So, things have gotten a bit more complicated health-wise. For more than a decade, maybe 15 years, I’ve occasionally had an espisode when I’ve pushed myself to exert physically—running through Penn Station in New York to catch a train, hustling through a huge international airport to make a flight connection—and have gotten weirdly out of breath. Not the normal huffing and puffing from running, but actually finding it hard to breathe. And for all these years, the working hypothesis has been that I have exercise/stress-induced pulmonary hypertension (PH).
PH is a known late stage complication of scleroderma, and my cardiologist has monitored me for a long time via regular echocardiograms, which have shown normal pulmonary pressures, for the most part. I’ve also had many, many pulmonary function tests over the years to check my lung capacity and diffusion rate. But over the past year, in particular, these episodes have happened more frequently, with the added bonus of feeling like I’m going to pass out. Fortunately, that has never happened. But it’s become quite worrisome. I’ve also had a heart arrhythmia for many years that has gotten more pronounced.
So, I’ve had a series of heart diagnostics, including a Holter monitor study, a heart MRI, an echocardiogram stress test, and a couple of weeks ago, the gold standard for PH, a right heart catheter stress test. This was not fun. It involves having a catheter inserted into the vein on the right side of your neck, which is then threaded into your heart and the pulmonary artery to the lungs. Your mouth and nose are covered with a tight mask and breathing tube, which collects data on carbon dioxide exhalation, and you have to pedal a recumbent bicycle until you can’t anymore. I lasted about four minutes before my breathing became difficult.
After three conversations with three of my specialists (PH pulmonologist, rheumatologist, cardiologist), the diagnosis is clear. I have Type 2 exercise/stress-induced pulmonary hypertension. Unlike Type 1, which involves changes to the pulmonary artery, Type 2 involves stiffening of muscle on the heart’s left side. Basically, as I understand it (and it’s taken some time to wrap my head around all this), when I exert too fast or get really stressed, my blood pressure spikes, my heart rate increases, and although my heart does a great job of contracting to pump blood to my lungs, it cannot relax readily—kind of like a clenched fist that can’t easily release—which then causes my pulmonary pressures to spike, some fluids to leak into my lungs, and the shortness of breath and near fainting.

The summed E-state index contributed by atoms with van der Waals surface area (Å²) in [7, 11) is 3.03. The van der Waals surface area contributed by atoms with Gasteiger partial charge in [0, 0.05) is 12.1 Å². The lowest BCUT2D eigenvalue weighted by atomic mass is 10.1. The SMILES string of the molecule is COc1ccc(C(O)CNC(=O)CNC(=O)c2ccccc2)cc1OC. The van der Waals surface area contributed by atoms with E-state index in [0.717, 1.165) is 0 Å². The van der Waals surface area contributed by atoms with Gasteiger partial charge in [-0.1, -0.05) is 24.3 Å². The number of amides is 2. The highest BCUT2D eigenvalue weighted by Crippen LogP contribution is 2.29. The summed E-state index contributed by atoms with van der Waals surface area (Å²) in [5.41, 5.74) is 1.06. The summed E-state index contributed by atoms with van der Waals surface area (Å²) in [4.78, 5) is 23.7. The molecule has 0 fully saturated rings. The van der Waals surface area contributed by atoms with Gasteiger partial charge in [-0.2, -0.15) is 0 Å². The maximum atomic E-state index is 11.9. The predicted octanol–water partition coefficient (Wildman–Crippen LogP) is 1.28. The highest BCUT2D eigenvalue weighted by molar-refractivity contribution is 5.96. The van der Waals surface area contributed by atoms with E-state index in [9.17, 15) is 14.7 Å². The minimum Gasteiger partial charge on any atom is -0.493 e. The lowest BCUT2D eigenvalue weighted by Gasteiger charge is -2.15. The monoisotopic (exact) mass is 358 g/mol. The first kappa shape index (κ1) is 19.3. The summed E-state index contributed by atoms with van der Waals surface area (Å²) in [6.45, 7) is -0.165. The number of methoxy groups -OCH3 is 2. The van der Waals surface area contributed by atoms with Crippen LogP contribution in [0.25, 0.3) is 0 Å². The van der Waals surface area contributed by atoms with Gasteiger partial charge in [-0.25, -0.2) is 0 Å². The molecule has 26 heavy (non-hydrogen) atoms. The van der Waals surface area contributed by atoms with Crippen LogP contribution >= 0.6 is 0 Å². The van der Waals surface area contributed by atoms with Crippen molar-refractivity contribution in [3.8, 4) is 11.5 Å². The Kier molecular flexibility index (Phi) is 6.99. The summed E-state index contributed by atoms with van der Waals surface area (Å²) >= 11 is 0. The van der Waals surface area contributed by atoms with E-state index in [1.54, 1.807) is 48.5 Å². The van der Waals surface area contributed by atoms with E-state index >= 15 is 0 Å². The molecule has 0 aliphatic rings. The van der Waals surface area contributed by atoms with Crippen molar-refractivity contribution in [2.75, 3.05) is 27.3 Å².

It’s a lot. The standard treatment is to go on a diuretic, which is what my new pulmonologist prescribed, with follow-up blood work and appointments to monitor potassium levels and how I’m doing. However, and here is one of the big lessons of this experience: while very knowledgeable, my new pulmonologist doesn’t know me, yet, and we didn’t have enough time to talk, due to her schedule getting backed up, so I never got to ask a basic question. If I have Sjogren’s, which causes severe dry eyes and mouth, how would a diuretic affect me? Also, she only read the most recent stress test results, and not the rest of my heart work-up.
So when I saw my long-time cardiologist the next day, I asked him, and he nixed that plan and put me on a calcium channel blocker. He said my other heart diagnostics had shown I am not retaining fluids in my heart, and a diuretic like Lasix, which she had prescribed, would probably leave me feeling pretty crummy and dehydrated. The calcium channel blocker is supposed to relax my heart, lower my blood pressure (which has been all over the place) and slow my heart beat, also possibly ease some of the arrhythmia.
Even on the first day of taking my new medication, which is time-released over 24 hours, I began to feel better. Only had a slight headache, and by day two, that was not noticeable. By weekend’s end, I was marveling at the fact that my heartbeat seems to have faded into the background, for the most part, and is not demanding attention as it has been for months now. So, off to a promising start.
I’ve chosen not to write about this until I had a clear diagnosis and some answers. There is no way to know, without a heart biopsy, which I have no intention of doing since the information wouldn’t change my treatment plan, whether scleroderma is the cause of the stiffening of my heart. But it’s likely a culprit. No cure. My approach is to work with my team on the right balance of medication, increase my aerobic exercise as tolerable, and also try yoga to see if it helps me with meditative breathing, strength and flexibility.
I’d be lying if I didn’t admit it’s been scary. The diagnosis last week was quite sobering. I’m grateful for my medical team, and that I have a very experienced and knowledgeable cardiologist who really respects me and knows my history. He also has the calmest voice and manner, which was incredibly soothing when we met on Friday. Scleroderma is complicated. You have to advocate for yourself and build a trusting relationship with medical professionals. And while there is no cure, yet, there is medication that certainly helps.
There is also a lot I can do to give myself the best odds of managing this evolving disease process. That’s been my strategy for the past four decades—living with scleroderma, not letting it run my life. And that’s what I intend to continue doing.
Image: Jamie Street